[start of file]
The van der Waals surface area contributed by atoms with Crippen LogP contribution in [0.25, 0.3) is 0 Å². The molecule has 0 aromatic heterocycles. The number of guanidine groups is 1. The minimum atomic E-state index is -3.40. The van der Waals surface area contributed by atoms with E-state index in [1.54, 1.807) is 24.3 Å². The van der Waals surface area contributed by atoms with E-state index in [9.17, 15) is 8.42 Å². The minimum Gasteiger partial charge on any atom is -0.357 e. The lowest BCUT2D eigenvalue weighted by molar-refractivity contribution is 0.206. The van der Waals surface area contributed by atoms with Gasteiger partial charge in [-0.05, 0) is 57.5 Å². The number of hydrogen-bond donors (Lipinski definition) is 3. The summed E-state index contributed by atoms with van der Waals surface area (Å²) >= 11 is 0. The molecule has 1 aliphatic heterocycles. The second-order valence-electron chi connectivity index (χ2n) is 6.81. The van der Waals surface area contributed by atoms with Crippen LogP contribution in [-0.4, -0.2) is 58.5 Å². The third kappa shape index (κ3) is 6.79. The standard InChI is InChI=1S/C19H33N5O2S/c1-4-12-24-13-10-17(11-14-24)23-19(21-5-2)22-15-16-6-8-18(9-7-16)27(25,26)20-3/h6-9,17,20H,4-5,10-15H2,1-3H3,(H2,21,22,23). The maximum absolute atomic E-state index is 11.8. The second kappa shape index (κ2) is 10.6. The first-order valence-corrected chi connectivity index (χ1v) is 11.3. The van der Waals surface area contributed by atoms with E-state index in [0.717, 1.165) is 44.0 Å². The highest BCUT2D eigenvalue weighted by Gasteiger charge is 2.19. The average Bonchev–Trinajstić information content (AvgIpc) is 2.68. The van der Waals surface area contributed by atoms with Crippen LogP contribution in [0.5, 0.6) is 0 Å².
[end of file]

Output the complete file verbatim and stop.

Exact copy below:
The van der Waals surface area contributed by atoms with Crippen LogP contribution in [0.25, 0.3) is 0 Å². The molecule has 0 aromatic heterocycles. The number of guanidine groups is 1. The minimum atomic E-state index is -3.40. The van der Waals surface area contributed by atoms with E-state index in [1.54, 1.807) is 24.3 Å². The van der Waals surface area contributed by atoms with E-state index in [9.17, 15) is 8.42 Å². The minimum Gasteiger partial charge on any atom is -0.357 e. The lowest BCUT2D eigenvalue weighted by molar-refractivity contribution is 0.206. The van der Waals surface area contributed by atoms with Gasteiger partial charge in [-0.05, 0) is 57.5 Å². The number of hydrogen-bond donors (Lipinski definition) is 3. The summed E-state index contributed by atoms with van der Waals surface area (Å²) >= 11 is 0. The molecule has 1 aliphatic heterocycles. The second-order valence-electron chi connectivity index (χ2n) is 6.81. The van der Waals surface area contributed by atoms with Crippen LogP contribution in [-0.4, -0.2) is 58.5 Å². The third kappa shape index (κ3) is 6.79. The standard InChI is InChI=1S/C19H33N5O2S/c1-4-12-24-13-10-17(11-14-24)23-19(21-5-2)22-15-16-6-8-18(9-7-16)27(25,26)20-3/h6-9,17,20H,4-5,10-15H2,1-3H3,(H2,21,22,23). The maximum absolute atomic E-state index is 11.8. The second kappa shape index (κ2) is 10.6. The first-order valence-corrected chi connectivity index (χ1v) is 11.3. The van der Waals surface area contributed by atoms with E-state index in [0.717, 1.165) is 44.0 Å². The highest BCUT2D eigenvalue weighted by Gasteiger charge is 2.19. The average Bonchev–Trinajstić information content (AvgIpc) is 2.68. The van der Waals surface area contributed by atoms with Crippen LogP contribution in [0.5, 0.6) is 0 Å².